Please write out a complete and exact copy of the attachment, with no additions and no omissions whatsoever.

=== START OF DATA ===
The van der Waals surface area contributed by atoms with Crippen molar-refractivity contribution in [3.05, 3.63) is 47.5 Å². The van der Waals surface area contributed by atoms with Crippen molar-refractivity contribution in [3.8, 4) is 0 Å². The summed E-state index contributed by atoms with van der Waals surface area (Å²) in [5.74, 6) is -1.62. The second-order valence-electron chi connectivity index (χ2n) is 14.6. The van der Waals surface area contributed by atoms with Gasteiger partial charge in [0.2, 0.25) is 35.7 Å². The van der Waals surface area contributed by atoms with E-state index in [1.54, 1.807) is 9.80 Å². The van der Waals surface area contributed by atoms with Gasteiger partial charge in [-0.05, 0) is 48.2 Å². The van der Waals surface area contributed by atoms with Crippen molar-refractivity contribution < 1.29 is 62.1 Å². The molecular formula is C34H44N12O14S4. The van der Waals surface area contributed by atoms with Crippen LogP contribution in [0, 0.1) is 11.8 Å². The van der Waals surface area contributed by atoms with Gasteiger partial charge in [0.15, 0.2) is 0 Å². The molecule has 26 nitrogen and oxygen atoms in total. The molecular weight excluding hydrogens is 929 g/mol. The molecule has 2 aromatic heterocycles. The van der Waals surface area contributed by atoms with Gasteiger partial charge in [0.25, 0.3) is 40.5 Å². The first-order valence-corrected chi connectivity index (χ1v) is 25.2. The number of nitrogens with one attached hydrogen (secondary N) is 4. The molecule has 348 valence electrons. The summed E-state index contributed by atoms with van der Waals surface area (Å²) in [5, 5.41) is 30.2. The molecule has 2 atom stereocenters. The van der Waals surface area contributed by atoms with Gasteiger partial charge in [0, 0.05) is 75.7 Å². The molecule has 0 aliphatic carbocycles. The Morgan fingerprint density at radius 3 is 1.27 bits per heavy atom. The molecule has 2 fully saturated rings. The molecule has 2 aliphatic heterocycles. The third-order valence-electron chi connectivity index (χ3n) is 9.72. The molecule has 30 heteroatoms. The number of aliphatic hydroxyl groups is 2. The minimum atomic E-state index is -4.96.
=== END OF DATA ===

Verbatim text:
The van der Waals surface area contributed by atoms with Crippen molar-refractivity contribution in [3.05, 3.63) is 47.5 Å². The van der Waals surface area contributed by atoms with Crippen molar-refractivity contribution in [3.8, 4) is 0 Å². The summed E-state index contributed by atoms with van der Waals surface area (Å²) in [5.74, 6) is -1.62. The second-order valence-electron chi connectivity index (χ2n) is 14.6. The van der Waals surface area contributed by atoms with Gasteiger partial charge in [0.2, 0.25) is 35.7 Å². The van der Waals surface area contributed by atoms with E-state index in [1.54, 1.807) is 9.80 Å². The van der Waals surface area contributed by atoms with Gasteiger partial charge in [-0.05, 0) is 48.2 Å². The van der Waals surface area contributed by atoms with Crippen molar-refractivity contribution < 1.29 is 62.1 Å². The molecular formula is C34H44N12O14S4. The van der Waals surface area contributed by atoms with Crippen LogP contribution in [0, 0.1) is 11.8 Å². The van der Waals surface area contributed by atoms with Gasteiger partial charge in [0.15, 0.2) is 0 Å². The molecule has 26 nitrogen and oxygen atoms in total. The molecular weight excluding hydrogens is 929 g/mol. The molecule has 2 aromatic heterocycles. The van der Waals surface area contributed by atoms with Gasteiger partial charge in [0.25, 0.3) is 40.5 Å². The first-order valence-corrected chi connectivity index (χ1v) is 25.2. The number of nitrogens with one attached hydrogen (secondary N) is 4. The molecule has 348 valence electrons. The summed E-state index contributed by atoms with van der Waals surface area (Å²) in [5, 5.41) is 30.2. The molecule has 2 atom stereocenters. The van der Waals surface area contributed by atoms with Gasteiger partial charge in [0, 0.05) is 75.7 Å². The molecule has 0 aliphatic carbocycles. The Morgan fingerprint density at radius 3 is 1.27 bits per heavy atom. The molecule has 2 fully saturated rings. The molecule has 2 aliphatic heterocycles. The third-order valence-electron chi connectivity index (χ3n) is 9.72. The molecule has 30 heteroatoms. The number of aliphatic hydroxyl groups is 2. The minimum atomic E-state index is -4.96.